What is Your Target Market? - Part One
Think back to when you were watching an advertisement on TV. You will notice that each product's advertisement talks to a specific type of customer. Maggi ads commonly feature mothers who want to whip up a quick snack for children. Life insurance or home-related ads often show families, with the focus on the man. Each of these ads targets a different market: the type of people who the products are most suitable for.
Understanding your target market is one of the most important steps for your business– whether online or offline.
Why is it important to accurately describe your target market?
It will determine your business language, your brand's look and feel, and even your pricing strategy.
A customer who is looking to buy jewelry is very different from a customer who is looking to buy a car. Your online website will need to have content and language that understands your market. You will also need to do marketing in groups, channels, or social media platforms where your customers visit. Doing this will help you in converting more leads into customers.
What are the ways of defining a target market?
Your target market is your product’s consumers. Who are the people most likely to buy your product? What do they like? What do they do in their free time? All this can help your business’s marketing.
The 3 key parts of defining a target market are below.
- Demographics This includes your ideal customer’s age, gender, income, or education. For example, the ideal target market of a sari shop is a woman over age 30, while the ideal target market of a cement company is a family man with a good income who is looking to build his house.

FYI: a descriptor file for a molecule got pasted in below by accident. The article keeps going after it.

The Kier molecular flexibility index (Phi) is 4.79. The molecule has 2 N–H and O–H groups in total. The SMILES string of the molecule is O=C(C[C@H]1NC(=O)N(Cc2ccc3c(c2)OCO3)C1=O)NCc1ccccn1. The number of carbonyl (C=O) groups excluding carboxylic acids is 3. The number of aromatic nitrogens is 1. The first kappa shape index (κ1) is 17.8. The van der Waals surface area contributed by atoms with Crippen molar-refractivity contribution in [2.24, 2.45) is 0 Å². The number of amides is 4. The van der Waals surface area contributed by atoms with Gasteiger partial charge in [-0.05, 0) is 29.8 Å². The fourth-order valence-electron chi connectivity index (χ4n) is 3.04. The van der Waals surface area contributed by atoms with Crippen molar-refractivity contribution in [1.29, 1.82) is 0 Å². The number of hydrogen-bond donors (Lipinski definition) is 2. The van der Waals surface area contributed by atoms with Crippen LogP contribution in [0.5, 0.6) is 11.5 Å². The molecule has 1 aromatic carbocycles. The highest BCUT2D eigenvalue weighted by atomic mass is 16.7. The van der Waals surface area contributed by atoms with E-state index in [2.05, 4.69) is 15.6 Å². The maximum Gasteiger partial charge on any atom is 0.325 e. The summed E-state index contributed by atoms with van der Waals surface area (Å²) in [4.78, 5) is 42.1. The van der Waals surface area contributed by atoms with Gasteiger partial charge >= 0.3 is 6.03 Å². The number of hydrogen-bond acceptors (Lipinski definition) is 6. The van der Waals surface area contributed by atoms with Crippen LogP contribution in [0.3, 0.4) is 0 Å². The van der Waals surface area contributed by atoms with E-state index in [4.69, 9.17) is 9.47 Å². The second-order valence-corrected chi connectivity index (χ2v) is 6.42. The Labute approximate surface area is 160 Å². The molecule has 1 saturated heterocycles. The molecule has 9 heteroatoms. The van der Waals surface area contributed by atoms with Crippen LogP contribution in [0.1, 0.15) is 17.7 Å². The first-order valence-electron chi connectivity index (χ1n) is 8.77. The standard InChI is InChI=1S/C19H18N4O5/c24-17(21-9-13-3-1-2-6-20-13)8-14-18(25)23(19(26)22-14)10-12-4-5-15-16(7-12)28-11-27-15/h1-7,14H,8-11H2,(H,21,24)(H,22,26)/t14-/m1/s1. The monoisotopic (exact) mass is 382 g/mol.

- Geographics Where does your customer live? In a city, town, or village? Do they speak Hindi or English, or are they more comfortable in a regional language? Specialty food shops, festival product shops, etc, will need to define their target market using geographics.
- Personality or Attitude: What is your customer like? Do they eat vegetarian or non-vegetarian food? Are they travelers? What sort of brands do they buy or what TV shows do they watch? For example, the best customer for a T-shirt shop or a designer mobile case shop might also like watching movies like KGF, RRR, or superhero films.
Before you choose a target market, imagine a person that best fits your ‘most ideal customer’. Think of what demographics, geographics, or attitudes they have. Now think about how you can market to them in a way that they understand best.
Here is an example of a target market for a farm supply shop (a shop that sells equipment for farmers):
- Demographics: Middle-aged (35-50) men.
- Geographics: Rural or semi-rural towns and areas.
- Attitudes: Watches Hindi or local language TV shows, listens to the radio or FM, and likely owns animals like cows or hens.
Here is another example of a target market, this time for a fashion boutique who makes dresses for women.
- Demographics: Women aged 35-50 with a high income.
- Geographics: Metro Indian cities.
- Attitudes: Likes to socialize at events, watches Netflix, goes to parties, wears expensive brands.
Tune into next week’s Viewpoint, for more information on how to define your target market, and how MSMEs can define their target market to increase business sales and brand loyalty.
- Keep your online business growing:https://www.marketcentral.in/market/viewpoint/27/keep-online-business-growing
- Increase traffic to your website: https://www.marketcentral.in/market/viewpoint/28/increase-traffic-to-your-website
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